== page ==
Corruption over PPE is ‘murder’ – WHO | Inquirer News

Corruption over PPE is ‘murder’ – WHO

/ 05:10 AM August 23, 2020

GENEVA — Corrupt practices around medical safety gear for COVID-19 health workers is tantamount to “murder,” World Health Organization (WHO) director-general Tedros Adhanom Ghebreyesus said on Friday as he warned that it may take at least two years until the world sees the pandemic’s end.

“Any type of corruption is unacceptable,” Tedros said at an online news conference. “However, corruption related to PPE (personal protective equipment) … for me it’s actually murder. Because if health workers work without PPE, we’re risking their lives. And that also risks the lives of the people they serve.”


He made the remark in reply to coronavirus-linked corruption scandals in South Africa where government officials were reported to be hoarding and selling food donations meant for families without income during lockdown.

“It’s criminal and it’s murder and it has to stop,” Tedros said as he estimated that it would take around two years before the world could rein in the coronavirus pandemic.



But Tedros sought to draw favorable comparisons with the notorious flu pandemic of 1918.

“We have a disadvantage of globalization, closeness, connectedness, but an advantage of better technology, so we hope to finish this pandemic before less than two years,” he told reporters.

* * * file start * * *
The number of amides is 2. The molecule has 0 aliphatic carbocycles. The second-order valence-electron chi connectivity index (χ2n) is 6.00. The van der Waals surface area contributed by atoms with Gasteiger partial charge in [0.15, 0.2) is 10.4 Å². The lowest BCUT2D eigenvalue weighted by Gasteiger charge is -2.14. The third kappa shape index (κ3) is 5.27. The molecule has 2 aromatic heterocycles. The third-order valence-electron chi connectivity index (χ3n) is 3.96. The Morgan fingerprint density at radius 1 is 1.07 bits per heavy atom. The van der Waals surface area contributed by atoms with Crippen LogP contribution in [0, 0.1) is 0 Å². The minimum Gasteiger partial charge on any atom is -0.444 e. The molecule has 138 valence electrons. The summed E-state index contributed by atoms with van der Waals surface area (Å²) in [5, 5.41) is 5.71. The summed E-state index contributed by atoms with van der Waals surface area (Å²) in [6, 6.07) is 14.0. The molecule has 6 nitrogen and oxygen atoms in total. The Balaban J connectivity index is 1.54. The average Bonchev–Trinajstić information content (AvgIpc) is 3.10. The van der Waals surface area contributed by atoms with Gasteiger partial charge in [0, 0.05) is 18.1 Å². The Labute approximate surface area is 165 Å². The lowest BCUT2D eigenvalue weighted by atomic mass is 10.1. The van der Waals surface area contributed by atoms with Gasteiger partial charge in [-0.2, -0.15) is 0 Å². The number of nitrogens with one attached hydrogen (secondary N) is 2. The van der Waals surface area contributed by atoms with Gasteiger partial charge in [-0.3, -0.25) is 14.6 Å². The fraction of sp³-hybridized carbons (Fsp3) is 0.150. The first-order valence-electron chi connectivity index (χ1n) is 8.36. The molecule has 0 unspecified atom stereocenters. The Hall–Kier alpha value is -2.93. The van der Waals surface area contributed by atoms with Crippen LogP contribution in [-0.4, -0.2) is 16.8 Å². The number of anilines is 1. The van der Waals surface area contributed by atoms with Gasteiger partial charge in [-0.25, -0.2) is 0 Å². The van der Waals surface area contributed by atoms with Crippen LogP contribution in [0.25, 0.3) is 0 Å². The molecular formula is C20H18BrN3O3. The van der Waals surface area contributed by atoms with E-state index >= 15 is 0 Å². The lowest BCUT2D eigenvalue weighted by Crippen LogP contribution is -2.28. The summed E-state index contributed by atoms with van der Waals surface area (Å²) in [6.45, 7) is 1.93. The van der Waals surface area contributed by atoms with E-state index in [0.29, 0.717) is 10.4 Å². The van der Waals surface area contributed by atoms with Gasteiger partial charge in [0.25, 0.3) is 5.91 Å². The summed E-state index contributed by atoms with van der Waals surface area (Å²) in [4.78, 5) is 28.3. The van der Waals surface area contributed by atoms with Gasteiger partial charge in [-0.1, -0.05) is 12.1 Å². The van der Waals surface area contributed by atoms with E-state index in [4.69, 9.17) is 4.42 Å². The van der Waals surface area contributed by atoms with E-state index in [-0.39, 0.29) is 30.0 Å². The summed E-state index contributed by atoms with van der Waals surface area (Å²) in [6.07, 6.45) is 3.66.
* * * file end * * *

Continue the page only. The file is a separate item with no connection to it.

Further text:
By “utilizing the available tools to the maximum and hoping that we can have additional tools like vaccines, I think we can finish it in a shorter time than the 1918 flu,” Tedros said.

With no usable vaccine yet available, the most prominent tool governments have at their disposal is to confine their populations or enforce social distancing.

Lebanon is the latest country to reintroduce severe restrictions, beginning two weeks of measures on Friday, including nighttime curfews to tamp down a rise in infections, which comes as the country struggles with an economic crisis and the recent shock of an explosion in Beirut that killed dozens earlier this month.

The Americas have borne the brunt of the virus in health terms, accounting for more than half of the world’s fatalities.

The number of new daily cases have been dropping sharply in the United States for weeks but experts are unsure if Americans will have the discipline to bring the epidemic under control.


After exceeding 70,000 confirmed infections per day in July, the country recorded 43,000 cases on Thursday.

Wider costs

Further south, Latin American countries were counting the wider costs of the pandemic — the region not only suffering the most deaths, but also an expansion of criminal activity and rising poverty.

But the WHO said the coronavirus pandemic appeared to be stabilizing in Brazil — one of the world’s worst-hit countries — and any reversal of its rampant spread in the vast country would be “a success for the world.”

Economies around the globe have been ravaged by the pandemic, which has infected more than 22 million and killed nearly 800,000 since it emerged in China late last year.

New financial figures bared the huge cost of the pandemic in Britain, where government debt soared past £2 trillion ($2.6 trillion) for the first time after a massive state borrowing program.

Even Germany, famed for its financial prudence, was waking up to a new reality with Finance Minister Olaf Scholz conceding his country would need to continue borrowing at a high level next year to deal with the virus fallout.

Western European politicians are also beginning to ramp up restrictions to tackle infections that are rising to levels not seen for months.

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